Two of Wilton’s state legislators on March 22 voted in the Transportation Committee against bills that would allow tolls on Connecticut highways. State Senator Toni Boucher (R-26) is co-chair of the Transportation Committee and state Rep. Gail Lavielle (R-143) is a member. The proposals they voted against were ultimately passed.

The four bills approved by the committee are:


  • SB 389: An Act Establishing the Connecticut Transportation Authority.

  • HB 5393: An Act Establishing the Connecticut Transportation Finance Authority to Maintain Major State Highways.

  • HB 5046 (governor’s bill): An Act Concerning the Sustainability of Transportation Projects.

  • HB 5391: An Act Concerning Transportation Infrastructure.


Boucher is particularly concerned by House Bill 5391, which she says provides the possibility for a toll plan to be enacted without a vote by the legislature.

“The language in this bill states that a proposal from a Transportation Authority would be deemed approved if not acted upon by the legislature within a short period of time,” she said in a press release. “It also established that a second proposal will be created if the first is voted down by the legislature. If no action is taken on the second try within a small window of time, again it is deemed approved. Not taking action on a plan should not guarantee its approval.”

She said some of the bills before the committee appeared to be an attempt to remove legislators’ fingerprints from a controversial issue.

“When it comes to something this big, something that would have a monumental cost and impact on taxpayers, I believe we should keep the decision making closest to those who are closest to, and answerable to the public,” Boucher said.

“We were elected to be decision-makers and to be held accountable for those decisions,” she said. “As we’ve seen with the state’s bus and rail systems, when decisions are made by bureaucrats, they don’t bat an eye about increasing fare rates.”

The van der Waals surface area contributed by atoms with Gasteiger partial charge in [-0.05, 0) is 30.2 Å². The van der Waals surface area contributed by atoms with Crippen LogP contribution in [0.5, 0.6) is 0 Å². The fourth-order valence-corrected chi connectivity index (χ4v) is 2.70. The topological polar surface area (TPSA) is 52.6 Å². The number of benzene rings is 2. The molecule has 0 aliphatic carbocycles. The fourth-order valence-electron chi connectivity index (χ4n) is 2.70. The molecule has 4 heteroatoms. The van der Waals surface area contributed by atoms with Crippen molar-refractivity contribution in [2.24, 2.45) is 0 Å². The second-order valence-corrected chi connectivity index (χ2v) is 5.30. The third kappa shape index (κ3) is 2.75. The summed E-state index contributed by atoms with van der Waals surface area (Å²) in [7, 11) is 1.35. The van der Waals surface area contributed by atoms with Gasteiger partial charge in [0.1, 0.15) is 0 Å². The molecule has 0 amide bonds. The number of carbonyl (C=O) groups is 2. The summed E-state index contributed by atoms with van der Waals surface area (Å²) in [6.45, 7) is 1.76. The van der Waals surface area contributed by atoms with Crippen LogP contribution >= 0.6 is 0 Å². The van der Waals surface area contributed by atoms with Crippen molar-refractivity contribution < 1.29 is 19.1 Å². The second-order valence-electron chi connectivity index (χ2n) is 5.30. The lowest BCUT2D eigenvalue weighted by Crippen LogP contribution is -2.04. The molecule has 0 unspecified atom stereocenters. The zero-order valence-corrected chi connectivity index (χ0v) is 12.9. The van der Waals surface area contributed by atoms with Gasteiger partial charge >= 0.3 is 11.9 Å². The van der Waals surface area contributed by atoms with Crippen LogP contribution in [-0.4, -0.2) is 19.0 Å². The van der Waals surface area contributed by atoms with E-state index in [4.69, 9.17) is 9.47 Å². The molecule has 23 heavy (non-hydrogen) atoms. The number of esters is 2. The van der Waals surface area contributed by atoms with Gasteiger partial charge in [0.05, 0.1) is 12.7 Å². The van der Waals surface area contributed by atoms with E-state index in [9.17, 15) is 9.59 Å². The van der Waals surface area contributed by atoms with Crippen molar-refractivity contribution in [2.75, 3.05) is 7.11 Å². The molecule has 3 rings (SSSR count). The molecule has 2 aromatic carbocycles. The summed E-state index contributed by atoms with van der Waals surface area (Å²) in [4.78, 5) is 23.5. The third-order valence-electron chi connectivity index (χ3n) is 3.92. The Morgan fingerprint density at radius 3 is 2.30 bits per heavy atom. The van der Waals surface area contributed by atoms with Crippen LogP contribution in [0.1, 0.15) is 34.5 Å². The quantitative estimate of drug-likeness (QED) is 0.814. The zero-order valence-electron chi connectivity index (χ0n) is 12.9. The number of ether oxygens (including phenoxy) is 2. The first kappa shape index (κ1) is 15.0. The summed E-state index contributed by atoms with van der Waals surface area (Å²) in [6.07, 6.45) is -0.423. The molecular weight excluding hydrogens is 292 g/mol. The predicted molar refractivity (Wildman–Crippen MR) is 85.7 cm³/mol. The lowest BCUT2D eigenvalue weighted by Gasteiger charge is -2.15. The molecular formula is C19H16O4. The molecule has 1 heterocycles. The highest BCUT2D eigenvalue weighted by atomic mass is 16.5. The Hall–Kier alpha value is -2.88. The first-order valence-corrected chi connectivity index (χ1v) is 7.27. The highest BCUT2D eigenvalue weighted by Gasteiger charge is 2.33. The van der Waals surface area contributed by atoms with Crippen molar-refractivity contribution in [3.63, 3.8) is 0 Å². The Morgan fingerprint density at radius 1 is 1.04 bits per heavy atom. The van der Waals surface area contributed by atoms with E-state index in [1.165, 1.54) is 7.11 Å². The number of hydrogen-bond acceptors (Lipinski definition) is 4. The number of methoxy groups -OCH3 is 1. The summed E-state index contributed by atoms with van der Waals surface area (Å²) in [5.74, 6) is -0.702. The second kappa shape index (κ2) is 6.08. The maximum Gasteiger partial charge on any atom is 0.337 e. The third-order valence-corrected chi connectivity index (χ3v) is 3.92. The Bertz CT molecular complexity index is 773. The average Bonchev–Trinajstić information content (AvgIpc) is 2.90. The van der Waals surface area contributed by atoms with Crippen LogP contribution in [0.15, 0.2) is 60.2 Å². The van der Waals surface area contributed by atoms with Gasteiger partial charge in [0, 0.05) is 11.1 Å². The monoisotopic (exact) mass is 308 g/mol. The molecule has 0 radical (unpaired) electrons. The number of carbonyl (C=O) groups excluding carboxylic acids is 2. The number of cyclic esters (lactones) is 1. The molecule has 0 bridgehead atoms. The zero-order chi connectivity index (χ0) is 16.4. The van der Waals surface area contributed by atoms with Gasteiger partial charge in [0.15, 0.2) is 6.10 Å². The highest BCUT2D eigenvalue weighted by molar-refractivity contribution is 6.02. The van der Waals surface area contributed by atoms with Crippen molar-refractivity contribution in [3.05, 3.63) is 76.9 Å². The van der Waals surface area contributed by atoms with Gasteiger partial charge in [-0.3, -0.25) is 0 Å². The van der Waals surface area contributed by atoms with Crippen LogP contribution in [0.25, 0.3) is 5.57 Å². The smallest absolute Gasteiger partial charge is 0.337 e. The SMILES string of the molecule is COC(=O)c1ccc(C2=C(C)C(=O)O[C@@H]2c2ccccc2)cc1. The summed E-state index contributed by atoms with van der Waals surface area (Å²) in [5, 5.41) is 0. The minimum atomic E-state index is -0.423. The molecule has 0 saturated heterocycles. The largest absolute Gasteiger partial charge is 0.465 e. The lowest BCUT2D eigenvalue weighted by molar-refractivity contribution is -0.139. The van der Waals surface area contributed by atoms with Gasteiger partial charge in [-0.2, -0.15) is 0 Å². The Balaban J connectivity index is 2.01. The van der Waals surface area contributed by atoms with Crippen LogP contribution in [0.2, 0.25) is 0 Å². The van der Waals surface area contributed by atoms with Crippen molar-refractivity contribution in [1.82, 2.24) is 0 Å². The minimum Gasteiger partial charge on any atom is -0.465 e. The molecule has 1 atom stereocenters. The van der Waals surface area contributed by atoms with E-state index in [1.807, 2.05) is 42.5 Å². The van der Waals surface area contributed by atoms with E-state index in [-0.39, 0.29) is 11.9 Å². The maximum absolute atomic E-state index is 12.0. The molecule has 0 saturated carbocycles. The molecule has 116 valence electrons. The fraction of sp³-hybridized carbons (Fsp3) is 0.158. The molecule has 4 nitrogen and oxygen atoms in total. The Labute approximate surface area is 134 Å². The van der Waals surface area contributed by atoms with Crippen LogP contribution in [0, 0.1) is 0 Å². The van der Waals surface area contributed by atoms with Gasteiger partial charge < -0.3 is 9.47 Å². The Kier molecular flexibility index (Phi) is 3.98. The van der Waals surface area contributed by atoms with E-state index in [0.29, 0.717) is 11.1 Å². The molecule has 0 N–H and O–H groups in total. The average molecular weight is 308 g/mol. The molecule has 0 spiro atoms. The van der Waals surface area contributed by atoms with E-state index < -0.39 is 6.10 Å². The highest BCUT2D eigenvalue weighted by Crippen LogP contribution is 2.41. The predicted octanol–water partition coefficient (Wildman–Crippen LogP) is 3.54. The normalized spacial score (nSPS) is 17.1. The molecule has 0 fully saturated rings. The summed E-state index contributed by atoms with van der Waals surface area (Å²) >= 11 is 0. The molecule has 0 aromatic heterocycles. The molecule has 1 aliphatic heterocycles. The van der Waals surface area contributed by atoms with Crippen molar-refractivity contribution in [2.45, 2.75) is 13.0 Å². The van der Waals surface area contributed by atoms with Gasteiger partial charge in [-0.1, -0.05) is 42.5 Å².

Boucher said she also could not vote for any measures that require Connecticut drivers to pay even more to the state without reducing or eliminating costs like the gas tax, car property tax, inheritance tax, and income tax.

Lavielle said none of the bills contain much in the way of detail.

“None of them tells us how much tolls would cost to implement, how many tolls there would be, how much revenue they would bring in, or how much they would cost drivers every day,” she said. “Two of the bills are not even proposals to implement tolls, but proposals requiring the legislature to vote to make itself vote at a future date. And all four bills assign full responsibility for making future decisions on number, location, and pricing of tolls to unelected bodies of political appointees.

"Tolls are not an abstract concept,” she continued. “They are a tool for raising revenue that naturally comes at a cost to all Connecticut residents. I believe we cannot make an informed decision on behalf of Connecticut residents unless we have a clear picture of both the benefits and the costs. I believe that it would have been disrespectful to my constituents to support any proposal that would affect most of them, yet provides no particulars of what the costs or the benefits for them would be."

The House and Senate must still approve the bills before they can become law. Boucher said she would continue efforts to encourage her colleagues to vote against them.